Proving that positive reviews continue to have relevance in art house and limited releases, "Enough Said" debuted on four screens Wednesday to a strong $27,734 and $6,934 average. That midweek opening has to be very encouraging news for Fox Searchlight. The studio pushed up the release of the dramedy to September in hopes of taking advantage of a dearth in new prestige fare before a slew of awards season contenders hit theaters in October. While director Nicole Holofcener certainly has her fans, it's the rave reviews from outlets such as the New York Times, Los Angeles Times, USA Today and the Village Voice that will help drive a higher than expected five-day take. And, sadly, interest in seeing one of the last performances of the late, great James Gandolfini.
Who will play Johnny Carson -- Steve Carell, Kevin Spacey or John Slattery?
"The Late Shift" author Bill Carter says those are some of the early names for the NBC miniseries, along with James Marsden, Greg Kinnear and David Hyde Pierce.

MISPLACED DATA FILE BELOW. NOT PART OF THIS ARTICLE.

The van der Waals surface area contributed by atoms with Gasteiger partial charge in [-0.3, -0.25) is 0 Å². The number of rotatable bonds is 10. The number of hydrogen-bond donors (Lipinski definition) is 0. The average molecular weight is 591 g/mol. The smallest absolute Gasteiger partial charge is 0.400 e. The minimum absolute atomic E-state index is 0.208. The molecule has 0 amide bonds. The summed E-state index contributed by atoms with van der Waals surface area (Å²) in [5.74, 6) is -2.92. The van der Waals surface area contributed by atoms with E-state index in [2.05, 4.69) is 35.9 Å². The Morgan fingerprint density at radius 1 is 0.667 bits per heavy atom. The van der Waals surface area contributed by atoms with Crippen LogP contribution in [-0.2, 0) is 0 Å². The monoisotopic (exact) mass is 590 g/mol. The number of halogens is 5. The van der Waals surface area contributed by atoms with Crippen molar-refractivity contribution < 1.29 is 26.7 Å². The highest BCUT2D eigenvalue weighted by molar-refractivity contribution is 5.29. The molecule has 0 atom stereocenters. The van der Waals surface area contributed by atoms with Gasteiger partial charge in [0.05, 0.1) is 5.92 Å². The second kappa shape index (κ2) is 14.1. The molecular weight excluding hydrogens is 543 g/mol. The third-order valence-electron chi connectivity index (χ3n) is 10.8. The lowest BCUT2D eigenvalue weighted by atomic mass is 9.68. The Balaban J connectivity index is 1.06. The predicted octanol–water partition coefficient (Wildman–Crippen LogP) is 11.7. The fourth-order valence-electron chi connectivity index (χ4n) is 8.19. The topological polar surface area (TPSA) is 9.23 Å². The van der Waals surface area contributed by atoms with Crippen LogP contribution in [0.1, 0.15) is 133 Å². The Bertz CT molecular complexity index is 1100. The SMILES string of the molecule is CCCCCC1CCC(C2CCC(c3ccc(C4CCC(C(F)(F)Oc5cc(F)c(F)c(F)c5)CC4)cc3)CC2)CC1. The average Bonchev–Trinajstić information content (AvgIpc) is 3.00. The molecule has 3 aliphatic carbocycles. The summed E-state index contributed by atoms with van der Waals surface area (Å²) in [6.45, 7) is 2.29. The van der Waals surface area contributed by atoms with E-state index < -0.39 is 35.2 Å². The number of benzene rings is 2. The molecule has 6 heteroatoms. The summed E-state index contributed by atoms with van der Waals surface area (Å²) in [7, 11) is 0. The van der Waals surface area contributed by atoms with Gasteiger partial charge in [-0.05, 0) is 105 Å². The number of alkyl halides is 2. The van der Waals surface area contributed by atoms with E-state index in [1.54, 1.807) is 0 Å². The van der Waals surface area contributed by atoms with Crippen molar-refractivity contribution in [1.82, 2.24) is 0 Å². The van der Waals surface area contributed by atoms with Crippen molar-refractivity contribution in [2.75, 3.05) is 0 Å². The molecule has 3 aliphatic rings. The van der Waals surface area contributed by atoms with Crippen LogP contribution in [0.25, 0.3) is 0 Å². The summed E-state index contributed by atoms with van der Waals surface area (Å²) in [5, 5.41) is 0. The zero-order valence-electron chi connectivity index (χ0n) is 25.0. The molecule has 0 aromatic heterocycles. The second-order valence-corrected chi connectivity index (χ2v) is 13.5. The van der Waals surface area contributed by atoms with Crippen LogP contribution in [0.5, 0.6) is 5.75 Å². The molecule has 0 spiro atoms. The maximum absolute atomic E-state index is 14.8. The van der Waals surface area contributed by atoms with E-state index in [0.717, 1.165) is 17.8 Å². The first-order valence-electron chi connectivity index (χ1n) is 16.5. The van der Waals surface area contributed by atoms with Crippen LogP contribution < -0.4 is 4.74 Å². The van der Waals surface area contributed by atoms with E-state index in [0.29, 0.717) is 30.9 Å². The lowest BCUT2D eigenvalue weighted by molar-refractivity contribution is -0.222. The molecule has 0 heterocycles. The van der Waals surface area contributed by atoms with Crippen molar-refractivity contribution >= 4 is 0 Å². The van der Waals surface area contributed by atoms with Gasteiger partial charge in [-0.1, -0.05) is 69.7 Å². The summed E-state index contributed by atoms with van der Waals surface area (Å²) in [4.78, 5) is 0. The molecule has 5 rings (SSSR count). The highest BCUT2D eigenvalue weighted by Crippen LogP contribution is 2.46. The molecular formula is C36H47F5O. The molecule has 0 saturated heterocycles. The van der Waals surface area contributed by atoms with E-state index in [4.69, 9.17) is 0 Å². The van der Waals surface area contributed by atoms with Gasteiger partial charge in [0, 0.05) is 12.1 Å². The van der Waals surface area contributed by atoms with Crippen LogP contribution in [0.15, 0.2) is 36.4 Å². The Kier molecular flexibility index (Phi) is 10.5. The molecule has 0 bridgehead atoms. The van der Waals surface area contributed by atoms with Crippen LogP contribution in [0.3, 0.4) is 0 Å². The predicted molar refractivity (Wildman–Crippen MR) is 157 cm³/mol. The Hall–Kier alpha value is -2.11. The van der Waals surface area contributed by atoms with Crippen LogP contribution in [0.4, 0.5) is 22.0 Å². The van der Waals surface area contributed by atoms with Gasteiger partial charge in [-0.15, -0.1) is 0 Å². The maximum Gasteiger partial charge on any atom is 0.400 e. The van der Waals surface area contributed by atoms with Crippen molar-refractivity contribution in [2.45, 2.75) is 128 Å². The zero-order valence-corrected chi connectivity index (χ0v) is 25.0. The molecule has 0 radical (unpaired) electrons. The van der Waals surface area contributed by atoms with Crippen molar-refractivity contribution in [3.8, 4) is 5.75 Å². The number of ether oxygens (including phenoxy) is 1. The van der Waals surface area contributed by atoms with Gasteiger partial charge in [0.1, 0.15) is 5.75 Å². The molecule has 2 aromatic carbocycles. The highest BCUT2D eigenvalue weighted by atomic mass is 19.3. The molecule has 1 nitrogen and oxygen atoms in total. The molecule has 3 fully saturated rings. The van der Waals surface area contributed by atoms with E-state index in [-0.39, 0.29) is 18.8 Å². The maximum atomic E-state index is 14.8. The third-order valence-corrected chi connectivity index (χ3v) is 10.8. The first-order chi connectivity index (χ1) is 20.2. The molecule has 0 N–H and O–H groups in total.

"Community" celebrates "0 Emmy Nominations"
Check out the banner outside "Community's" Paramount Studios soundstage.
"Game of Thrones" visits "Sesame Street"
Watch Peter Dinklage and Lena Headey with the "Sesame" puppets.
TNT orders Steven Bochco's "Murder in the First" starring Taye Diggs
Diggs will play a San Francisco homicide detective in a series that follows one case over 10 episodes.
Fox buys hip-hop drama from "Lee Daniels' The Butler" team
Daniels and his "Butler" writer, Danny Strong, are behind the project, along with Brian Grazer.
Watch "The Good Wife's" Season 5 promo
"Leverage's" Beth Riesgraf lands on "Killer Women"
She'll guest star on the ABC drama's 2nd episode.